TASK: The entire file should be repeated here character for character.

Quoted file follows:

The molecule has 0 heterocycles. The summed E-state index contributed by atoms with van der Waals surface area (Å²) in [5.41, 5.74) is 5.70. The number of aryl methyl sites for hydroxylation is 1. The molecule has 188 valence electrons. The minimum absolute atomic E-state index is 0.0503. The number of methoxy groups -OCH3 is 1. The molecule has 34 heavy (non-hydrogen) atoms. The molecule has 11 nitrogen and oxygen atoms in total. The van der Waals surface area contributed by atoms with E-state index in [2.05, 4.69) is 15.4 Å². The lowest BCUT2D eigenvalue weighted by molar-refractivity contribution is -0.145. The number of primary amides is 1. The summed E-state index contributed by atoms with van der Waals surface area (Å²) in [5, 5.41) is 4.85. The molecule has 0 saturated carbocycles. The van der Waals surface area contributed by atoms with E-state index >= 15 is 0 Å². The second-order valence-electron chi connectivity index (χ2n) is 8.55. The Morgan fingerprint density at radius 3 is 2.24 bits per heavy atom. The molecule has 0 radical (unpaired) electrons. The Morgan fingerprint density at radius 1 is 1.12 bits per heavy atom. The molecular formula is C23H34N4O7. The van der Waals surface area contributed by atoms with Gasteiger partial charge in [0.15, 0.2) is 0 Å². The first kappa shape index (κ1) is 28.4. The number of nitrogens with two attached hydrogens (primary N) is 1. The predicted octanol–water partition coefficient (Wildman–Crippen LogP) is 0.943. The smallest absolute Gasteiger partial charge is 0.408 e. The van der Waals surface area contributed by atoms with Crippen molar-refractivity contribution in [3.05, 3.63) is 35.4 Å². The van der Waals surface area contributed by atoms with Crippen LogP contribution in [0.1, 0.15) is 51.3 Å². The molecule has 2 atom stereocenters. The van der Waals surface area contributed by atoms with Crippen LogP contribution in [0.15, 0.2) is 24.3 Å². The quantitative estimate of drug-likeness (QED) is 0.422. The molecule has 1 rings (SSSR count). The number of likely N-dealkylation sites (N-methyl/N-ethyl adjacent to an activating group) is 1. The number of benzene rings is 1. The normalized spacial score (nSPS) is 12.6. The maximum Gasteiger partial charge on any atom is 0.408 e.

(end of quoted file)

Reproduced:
The molecule has 0 heterocycles. The summed E-state index contributed by atoms with van der Waals surface area (Å²) in [5.41, 5.74) is 5.70. The number of aryl methyl sites for hydroxylation is 1. The molecule has 188 valence electrons. The minimum absolute atomic E-state index is 0.0503. The number of methoxy groups -OCH3 is 1. The molecule has 34 heavy (non-hydrogen) atoms. The molecule has 11 nitrogen and oxygen atoms in total. The van der Waals surface area contributed by atoms with E-state index in [2.05, 4.69) is 15.4 Å². The lowest BCUT2D eigenvalue weighted by molar-refractivity contribution is -0.145. The number of primary amides is 1. The summed E-state index contributed by atoms with van der Waals surface area (Å²) in [5, 5.41) is 4.85. The molecule has 0 saturated carbocycles. The van der Waals surface area contributed by atoms with E-state index >= 15 is 0 Å². The second-order valence-electron chi connectivity index (χ2n) is 8.55. The Morgan fingerprint density at radius 3 is 2.24 bits per heavy atom. The molecule has 0 radical (unpaired) electrons. The Morgan fingerprint density at radius 1 is 1.12 bits per heavy atom. The molecular formula is C23H34N4O7. The van der Waals surface area contributed by atoms with Gasteiger partial charge in [0.15, 0.2) is 0 Å². The first kappa shape index (κ1) is 28.4. The number of nitrogens with two attached hydrogens (primary N) is 1. The predicted octanol–water partition coefficient (Wildman–Crippen LogP) is 0.943. The smallest absolute Gasteiger partial charge is 0.408 e. The van der Waals surface area contributed by atoms with Crippen molar-refractivity contribution in [3.05, 3.63) is 35.4 Å². The van der Waals surface area contributed by atoms with Crippen LogP contribution in [0.1, 0.15) is 51.3 Å². The molecule has 2 atom stereocenters. The van der Waals surface area contributed by atoms with Crippen LogP contribution in [0.15, 0.2) is 24.3 Å². The quantitative estimate of drug-likeness (QED) is 0.422. The molecule has 1 rings (SSSR count). The number of likely N-dealkylation sites (N-methyl/N-ethyl adjacent to an activating group) is 1. The number of benzene rings is 1. The normalized spacial score (nSPS) is 12.6. The maximum Gasteiger partial charge on any atom is 0.408 e.